On the reading front:
Still listening to Eugenie Grandet, and then I started two new ones yesterday, too: Bhimsa the Dancing Bear and The Name of the Wind, which Tomm and also my best friend, Rob, have been trying to get me to read for ages. I'm 30 pages in and I can already see why. Wow. It's amazing!
Also, we reread a favorite picture book last night, The Emperor and the Kite:
Beautiful story (the tiny daughter of the emperor proves her worth by saving her father from throne usurpers) with illustrations to match.
I'm very sorry to hear about your mother's condition, Amber, and of course I can sympathize with you, as mine is also going through progressive dementia. You and her will be my prayers.
>158 kidzdoc: Thank you, Darryl. I've been thinking of you tons lately, and keeping you and your parents in my thoughts, too.
>160 Carmenere: Lynda: Huh! That's interesting. I wonder what the reasoning for that is (not that I particularly agree or disagree - I'm just curious).
>161 scaifea: The reason for the change is studies have shown retention rate is higher if students live on campus for two years and thus become more connected to the university. All the newer dorms you may have passed on North Campus were in response to the need for additional housing to accommodate students in anticipation of this change.
>157 scaifea: Glad to see your eye doctor appointment went well and your eyes haven't changed much. I am due soon for my appointment and I hate picking out new glasses!
>162 Carmenere: Lynda: Interesting. I haven't been up near north campus in a long time, but I bet it looks tons different!
>163 ChelleBearss: Chelle: Yes, I intensely despise getting new glasses because I'm pretty picky about the frames, and once I find one I like I just want to keep it. So that $430 price tag was just adding insult to injury.
Morning, Amber! Sorry to read about your mom - keeping the both of you in my thoughts.
I'm sorry about your mom, Amber. You are in my thoughts.
$430 for new lenses? That's cray-cray.
>165 Crazymamie: >166 katiekrug: Thanks, Mamie and Katie. I very much appreciate those thoughts.
>166 katiekrug: Katie: I know, right?! And that's pretty much just the lenses - the frames would be covered by the insurance. Apparently our insurance *doesn't* cover progressive/bifocal lenses, though. Insane.
For-profit healthcare disgusts, revolts, appalls, and sickens me.
That makes zero sense. Bastids.
But thanks for the reminder that I need to make an eye appointment!
>157 scaifea: Our eyeglass prescriptions are not complicated, single vision. We use eyebuydirect.com for our glasses. For about $30 I purchased decent, up to date, glasses for distance. At that price, I also purchased reading glasses which I use only occasionally. Sunglasses too. If your picky, you may not like them or miss the personal touch but at that price, it may be worth a gander to, at the least, have an extra pair hanging around.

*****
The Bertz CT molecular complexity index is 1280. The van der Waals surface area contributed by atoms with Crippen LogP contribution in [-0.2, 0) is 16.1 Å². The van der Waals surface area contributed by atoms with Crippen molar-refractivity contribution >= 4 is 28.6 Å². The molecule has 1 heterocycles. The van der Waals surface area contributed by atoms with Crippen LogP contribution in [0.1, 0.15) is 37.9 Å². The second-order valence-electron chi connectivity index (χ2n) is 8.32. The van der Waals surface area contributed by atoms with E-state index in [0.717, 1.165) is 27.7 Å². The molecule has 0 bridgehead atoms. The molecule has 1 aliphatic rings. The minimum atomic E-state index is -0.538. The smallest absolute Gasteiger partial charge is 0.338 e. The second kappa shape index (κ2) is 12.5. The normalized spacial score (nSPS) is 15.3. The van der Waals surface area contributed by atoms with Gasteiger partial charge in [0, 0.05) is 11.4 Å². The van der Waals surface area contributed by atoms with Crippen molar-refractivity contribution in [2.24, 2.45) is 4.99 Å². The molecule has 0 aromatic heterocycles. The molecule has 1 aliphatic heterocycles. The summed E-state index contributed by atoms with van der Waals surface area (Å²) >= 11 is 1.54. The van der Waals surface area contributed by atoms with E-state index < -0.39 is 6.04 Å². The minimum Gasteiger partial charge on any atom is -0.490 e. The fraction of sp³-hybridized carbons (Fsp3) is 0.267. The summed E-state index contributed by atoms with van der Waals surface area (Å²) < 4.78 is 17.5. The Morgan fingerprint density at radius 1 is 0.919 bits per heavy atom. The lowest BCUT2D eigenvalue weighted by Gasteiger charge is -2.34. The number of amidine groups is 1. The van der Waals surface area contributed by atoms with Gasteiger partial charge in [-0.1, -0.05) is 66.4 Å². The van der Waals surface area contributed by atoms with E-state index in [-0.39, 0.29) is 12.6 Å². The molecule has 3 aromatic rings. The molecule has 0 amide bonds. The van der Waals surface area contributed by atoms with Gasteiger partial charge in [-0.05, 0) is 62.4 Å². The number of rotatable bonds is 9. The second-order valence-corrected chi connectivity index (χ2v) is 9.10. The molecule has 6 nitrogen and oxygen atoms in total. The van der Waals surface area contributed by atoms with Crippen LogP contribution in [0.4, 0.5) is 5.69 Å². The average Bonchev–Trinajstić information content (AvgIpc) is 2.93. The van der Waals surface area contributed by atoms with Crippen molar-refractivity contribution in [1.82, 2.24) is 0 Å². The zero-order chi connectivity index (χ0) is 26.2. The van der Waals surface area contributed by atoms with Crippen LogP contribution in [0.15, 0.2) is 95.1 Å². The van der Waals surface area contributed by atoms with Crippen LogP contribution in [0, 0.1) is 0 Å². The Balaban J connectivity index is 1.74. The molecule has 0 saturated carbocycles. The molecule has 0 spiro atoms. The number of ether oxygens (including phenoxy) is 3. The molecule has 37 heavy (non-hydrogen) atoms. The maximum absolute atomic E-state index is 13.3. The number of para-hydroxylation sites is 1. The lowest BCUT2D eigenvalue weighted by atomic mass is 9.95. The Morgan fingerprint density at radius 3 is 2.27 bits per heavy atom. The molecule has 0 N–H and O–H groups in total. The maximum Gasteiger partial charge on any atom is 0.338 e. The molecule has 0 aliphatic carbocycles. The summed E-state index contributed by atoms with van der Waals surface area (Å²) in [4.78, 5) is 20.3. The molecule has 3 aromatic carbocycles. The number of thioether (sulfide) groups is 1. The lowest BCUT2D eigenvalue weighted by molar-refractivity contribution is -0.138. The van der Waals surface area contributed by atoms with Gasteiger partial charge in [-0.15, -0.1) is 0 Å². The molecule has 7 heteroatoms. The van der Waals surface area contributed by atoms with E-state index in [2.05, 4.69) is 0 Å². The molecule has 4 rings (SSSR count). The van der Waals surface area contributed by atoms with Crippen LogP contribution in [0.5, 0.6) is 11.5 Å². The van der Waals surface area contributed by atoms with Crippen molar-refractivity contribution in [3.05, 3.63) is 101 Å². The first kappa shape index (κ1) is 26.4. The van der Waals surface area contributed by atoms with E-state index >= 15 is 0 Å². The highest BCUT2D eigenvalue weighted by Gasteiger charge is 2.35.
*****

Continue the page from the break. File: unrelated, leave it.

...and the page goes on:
Sorry I missed your post regarding your mom's health. It's so tough seeing a parent go through the aging process and I'm assuming your mom is still relatively young in the senior category.
>168 richardderus: Richard: Yep.
>169 katiekrug: Katie: Yep. And you're welcome!
>170 Carmenere: Lynda: I wonder if they do progressives? I may have to check that out...
And thank you. It's very tough. I'm the youngest of 6 by 11 years, so my parents were older when I came around and are now both in their 80s.
>171 scaifea: They do carry progressives at a greater cost but still less than you'd get elsewhere.
Oh, ok, similar to my mom who is 87. No sign of dementia with her, mainly diabetic issues and all the affects of that, heart, kidneys and poor circulation.
>171 scaifea: I am also the youngest of six but by 7 years - it was like being part of a big family and being an only child at the same time.
I'm so sorry to read about your mom. Kepping you and yours in my thoughts and sending lots of good vibes.
Amber, sorry to hear about your mother's problems. I'm the oldest of three, and was the closest to my mother when she began her decline into dementia. It's hard. I hope your siblings pitch in.
>172 Carmenere: Lynda: I may have to check in to that site, then!
My mom has had Type 1 diabetes for about 30 years now, so that's definitely an issue for her, too.
>173 Crazymamie: Mamie: YES, exactly!! You get me. *heart*
>174 Ameise1: Thanks so much, Barbara.
>175 ffortsa: Judy: I have one brother and one sister who are amazing and help our parents out tons. I feel so guilty that I'm far enough away that I can't help more.
5. Eugenie Grandet by Honoré de Balzac (audiobook) - 8/10 = B
In the post-French Revolution town of Saumur, the sweet and naive Eugenie is much sought after as a bride (for her father's money, mostly) although she seems generally unaware of the attention. She, her mother and their one servant lead a sheltered and Spartan life under the miserly and tyrannical gaze of her father, a local baron of the wine trade. When she falls in love with her penniless cousin and gives her savings away to help him, she starts down a path of misery and disappointment.
Well, it's not a happy read, but a well-crafted one, and it includes one of the most easy-to-loathe characters (Eugenie's father) I've ever come across. Recommended, if you like that sort of thing - think Thomas Hardy, but maybe a half-step less dreadfully depressing.